It’s another Marvel event, and it’s another secret meeting of the Illuminati to discuss it amongst themselves. And I really wouldn’t have it any other way.
If I had to choose, I think I would choose the Illuminati as my favorite contribution Brian Michael Bendis has made to the mythology of the Avengers. Ii just love the idea of these influential members of the Marvel Universe trying to orchestrate things in the background. We always get groups like this when it comes to villains, but it makes sense that some of the good guys would do the same. So I like them, even though they haven’t been handled as well as they could have been. I think Bendis made the mistake of not giving us more in the way of showing their accomplishments and focused almost entirely on their failures and unintended consequences.
Still, the Illuminati are fun to read about. Give me an issue of these guys discussing and bickering over something, and I will be entertained. Therefore, this issue entertained me, because that is really all it is. Captain America has called a meeting of the secretive group for the sole purpose of having a face-to-face with Namor, one of the Phoenix Five. Most of the group assembles, but none of them besides Captain America believe that Namor will actually attend. The waiting gives the story an excuse to allow the characters to bounce off one another over recent and current events.
Captain America is an awkward fit for the Illuminati, but that is a major factor in why I like it. The way Bendis portrays him shows that he clearly still does not like the idea of a secret meetings and groups. Yet, he is now a participant in it all. Some might argue that this creates an element of hypocrisy that doesn’t fit a character like Captain America. I don’t see it being as simple as hypocrisy. What other choice does he have? He’s not a fool. He knows very well that Iron Man and the rest would carry on with this whether he participated or protested it. Taking a moral stand by separating himself from the Illuminati would also be an ineffective and irresponsible move. All he can do about the Illuminati is be an influence within it, and that’s an interesting position to place the character.
Professor Xavier rightfully gets a strong moment in this issue, and it’s made stronger by the fact that he has been a criminally underused character lately. Given all the major developments in recent years on the X-Men side of the fence, it’s ridiculous how little we’ve seen of Xavier. That makes it very satisfying to see him in this issue venting his frustration over the turn his X-Men have taken in their conflict with the Avengers.
Mr. Fantastic gets a nice role as the adult in the room, seeing as he is the closest thing to a neutral party given the Fantastic Four’s uninvolvement in the event. He gives voice to the moral dilemma of Avengers Vs. X-Men. What is so wrong about Cyclops and the others doing things to improve the world? Is it right to prejudge that they are going to lose control and lead to disaster? It’s a good moral dilemma but not one that Marvel is portraying very well. Involving the Phoenix Force undermines the whole thing. Readers know damn well that the Phoenix Five will lead to disaster because we have been clearly shown the power is mentally compromising them. There is no real moral dilemma here for readers. We know that. We can see that Cyclops is the only one even remotely holding it together mentally. This whole event and dilemma would be much stronger had Marvel left the Phoenix out of it and made it an issue of mutants asserting themselves as the powerful authority they are capable of being without any unrelated cosmic force behind them.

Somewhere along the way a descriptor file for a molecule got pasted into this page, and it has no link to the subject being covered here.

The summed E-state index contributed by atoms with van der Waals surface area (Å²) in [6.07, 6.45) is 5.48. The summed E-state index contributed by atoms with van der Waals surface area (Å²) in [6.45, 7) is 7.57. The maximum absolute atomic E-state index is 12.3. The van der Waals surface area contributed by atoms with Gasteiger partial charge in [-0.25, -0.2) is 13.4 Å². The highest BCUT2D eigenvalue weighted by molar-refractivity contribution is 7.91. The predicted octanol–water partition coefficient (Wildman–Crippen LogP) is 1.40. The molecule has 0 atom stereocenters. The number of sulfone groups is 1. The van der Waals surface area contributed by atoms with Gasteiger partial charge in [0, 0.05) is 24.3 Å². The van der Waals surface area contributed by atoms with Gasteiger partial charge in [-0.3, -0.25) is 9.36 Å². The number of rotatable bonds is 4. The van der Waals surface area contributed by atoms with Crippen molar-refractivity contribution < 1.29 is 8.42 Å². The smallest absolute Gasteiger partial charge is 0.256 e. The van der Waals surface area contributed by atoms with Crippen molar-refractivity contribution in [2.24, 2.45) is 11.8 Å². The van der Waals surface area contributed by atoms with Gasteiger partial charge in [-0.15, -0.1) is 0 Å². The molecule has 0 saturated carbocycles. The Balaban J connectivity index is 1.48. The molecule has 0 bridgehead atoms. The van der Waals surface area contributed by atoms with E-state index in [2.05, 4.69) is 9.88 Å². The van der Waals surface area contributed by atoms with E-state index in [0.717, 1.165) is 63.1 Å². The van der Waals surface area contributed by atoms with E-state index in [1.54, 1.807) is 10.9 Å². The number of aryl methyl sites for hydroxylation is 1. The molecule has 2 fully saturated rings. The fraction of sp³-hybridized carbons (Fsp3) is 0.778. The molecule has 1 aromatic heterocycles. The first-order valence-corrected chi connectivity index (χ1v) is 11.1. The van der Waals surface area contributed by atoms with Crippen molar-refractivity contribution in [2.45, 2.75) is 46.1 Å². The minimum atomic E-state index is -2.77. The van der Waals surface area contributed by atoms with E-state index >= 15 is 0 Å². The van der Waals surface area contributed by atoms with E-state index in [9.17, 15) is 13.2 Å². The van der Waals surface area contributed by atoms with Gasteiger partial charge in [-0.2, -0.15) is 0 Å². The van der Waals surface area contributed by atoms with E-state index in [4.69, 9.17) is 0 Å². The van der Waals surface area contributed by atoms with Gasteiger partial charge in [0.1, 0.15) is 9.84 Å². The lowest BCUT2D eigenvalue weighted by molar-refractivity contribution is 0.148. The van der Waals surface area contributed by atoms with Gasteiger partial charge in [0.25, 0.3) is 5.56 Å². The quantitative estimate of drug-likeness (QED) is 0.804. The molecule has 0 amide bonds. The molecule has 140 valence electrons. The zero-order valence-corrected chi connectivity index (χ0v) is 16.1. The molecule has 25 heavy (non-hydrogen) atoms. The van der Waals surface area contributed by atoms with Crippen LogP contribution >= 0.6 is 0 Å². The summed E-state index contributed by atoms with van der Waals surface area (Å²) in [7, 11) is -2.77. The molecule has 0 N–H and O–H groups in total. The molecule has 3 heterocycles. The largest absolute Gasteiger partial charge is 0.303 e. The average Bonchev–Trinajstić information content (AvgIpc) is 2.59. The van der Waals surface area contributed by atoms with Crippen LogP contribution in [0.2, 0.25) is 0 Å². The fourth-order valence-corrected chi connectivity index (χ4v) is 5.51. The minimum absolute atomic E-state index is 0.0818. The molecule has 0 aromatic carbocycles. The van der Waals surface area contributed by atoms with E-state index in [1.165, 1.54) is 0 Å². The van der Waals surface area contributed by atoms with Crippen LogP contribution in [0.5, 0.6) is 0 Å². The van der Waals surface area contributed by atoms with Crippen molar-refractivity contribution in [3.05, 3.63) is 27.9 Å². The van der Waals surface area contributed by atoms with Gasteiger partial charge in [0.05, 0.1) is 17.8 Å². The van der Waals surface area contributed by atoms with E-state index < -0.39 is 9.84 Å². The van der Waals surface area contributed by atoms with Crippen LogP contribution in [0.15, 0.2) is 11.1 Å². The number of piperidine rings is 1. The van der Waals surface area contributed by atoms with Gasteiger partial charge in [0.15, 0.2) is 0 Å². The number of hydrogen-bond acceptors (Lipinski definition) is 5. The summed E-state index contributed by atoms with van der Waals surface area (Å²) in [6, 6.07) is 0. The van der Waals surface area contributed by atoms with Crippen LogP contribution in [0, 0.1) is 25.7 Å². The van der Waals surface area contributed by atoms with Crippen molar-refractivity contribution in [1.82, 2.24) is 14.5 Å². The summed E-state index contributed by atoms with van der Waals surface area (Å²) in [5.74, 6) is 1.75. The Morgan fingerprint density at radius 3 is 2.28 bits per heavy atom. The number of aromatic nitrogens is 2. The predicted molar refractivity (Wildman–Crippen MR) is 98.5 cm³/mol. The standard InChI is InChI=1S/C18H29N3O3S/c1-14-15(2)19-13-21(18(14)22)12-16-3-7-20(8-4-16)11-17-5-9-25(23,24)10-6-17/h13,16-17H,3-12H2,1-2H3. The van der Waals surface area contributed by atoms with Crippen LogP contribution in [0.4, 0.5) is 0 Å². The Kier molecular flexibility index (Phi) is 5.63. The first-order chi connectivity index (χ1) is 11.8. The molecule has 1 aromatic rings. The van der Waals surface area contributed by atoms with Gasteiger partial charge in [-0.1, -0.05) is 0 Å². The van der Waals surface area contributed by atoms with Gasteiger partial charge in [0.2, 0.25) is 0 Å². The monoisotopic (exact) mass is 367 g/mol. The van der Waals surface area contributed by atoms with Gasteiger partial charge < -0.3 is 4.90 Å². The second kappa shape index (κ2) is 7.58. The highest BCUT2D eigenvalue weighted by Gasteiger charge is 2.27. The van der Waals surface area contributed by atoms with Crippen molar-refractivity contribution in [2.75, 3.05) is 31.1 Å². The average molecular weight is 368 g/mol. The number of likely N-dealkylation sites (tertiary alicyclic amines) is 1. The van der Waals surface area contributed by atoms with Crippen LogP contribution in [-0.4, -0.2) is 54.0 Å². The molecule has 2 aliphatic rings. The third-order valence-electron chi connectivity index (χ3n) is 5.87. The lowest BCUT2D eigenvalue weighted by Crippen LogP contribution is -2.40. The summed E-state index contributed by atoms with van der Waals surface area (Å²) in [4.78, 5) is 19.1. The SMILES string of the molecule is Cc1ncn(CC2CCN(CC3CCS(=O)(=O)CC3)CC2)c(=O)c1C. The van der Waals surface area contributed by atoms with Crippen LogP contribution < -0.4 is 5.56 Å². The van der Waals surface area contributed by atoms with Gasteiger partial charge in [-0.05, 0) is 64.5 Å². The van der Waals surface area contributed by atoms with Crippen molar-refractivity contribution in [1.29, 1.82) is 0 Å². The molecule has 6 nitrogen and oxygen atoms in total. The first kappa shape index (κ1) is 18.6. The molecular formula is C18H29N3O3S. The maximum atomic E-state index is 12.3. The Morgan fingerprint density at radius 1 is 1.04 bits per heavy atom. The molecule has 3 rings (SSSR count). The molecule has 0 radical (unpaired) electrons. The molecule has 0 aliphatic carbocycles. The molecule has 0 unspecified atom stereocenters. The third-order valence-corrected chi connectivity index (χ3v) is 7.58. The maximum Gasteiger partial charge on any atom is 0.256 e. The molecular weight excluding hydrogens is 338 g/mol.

Reed also gets in a good Civil War shot on Iron Man and Captain America about blowing conflicts out of proportion.
Black Bolt, unfortunately, gets left out of yet another Illuminati meeting due being occupied by other stories. It’s a shame he doesn’t get to be a bigger part of things. He’s already hampered by his silent nature, so it’s extra debilitating for him to be absent so much too. Dr. Strange doesn’t really get to do anything either, but he does at least attend.
What this issue really comes down to is two brothers-in-arms have found themselves on opposing sides of a conflict and there is no way around it. Bendis opens the issue with a nice little Invaders flashback to establish the bound between Namor and Captain America. Then, he brings it full circle by ending on a heartfelt moment between the two. This obviously takes place before Avengers Vs. X-Men #8, but that only makes it more effective since we know what happens next with Namor in Wakanda.
An issue of characters sitting around talking isn’t exactly suited to Mike Deodato’s style, but he pulls it off even though it doesn’t allow him the usual flare he’d bring to a story. I actually really like his flashback scene with the Invaders.
New Avengers gives us another entertaining, character-centric tie-in issue by dipping into the Illuminati well. Seriously, every event should get a tie-in issue of the Illuminati meeting and talking about it. I swear, this just doesn’t get old for me. It’s the kind of issue that plays directly to Bendis’ strengths of dialogue and character interactions. This isn’t terribly important to the event at large but well worth reading for those following Avengers Vs. X-Men.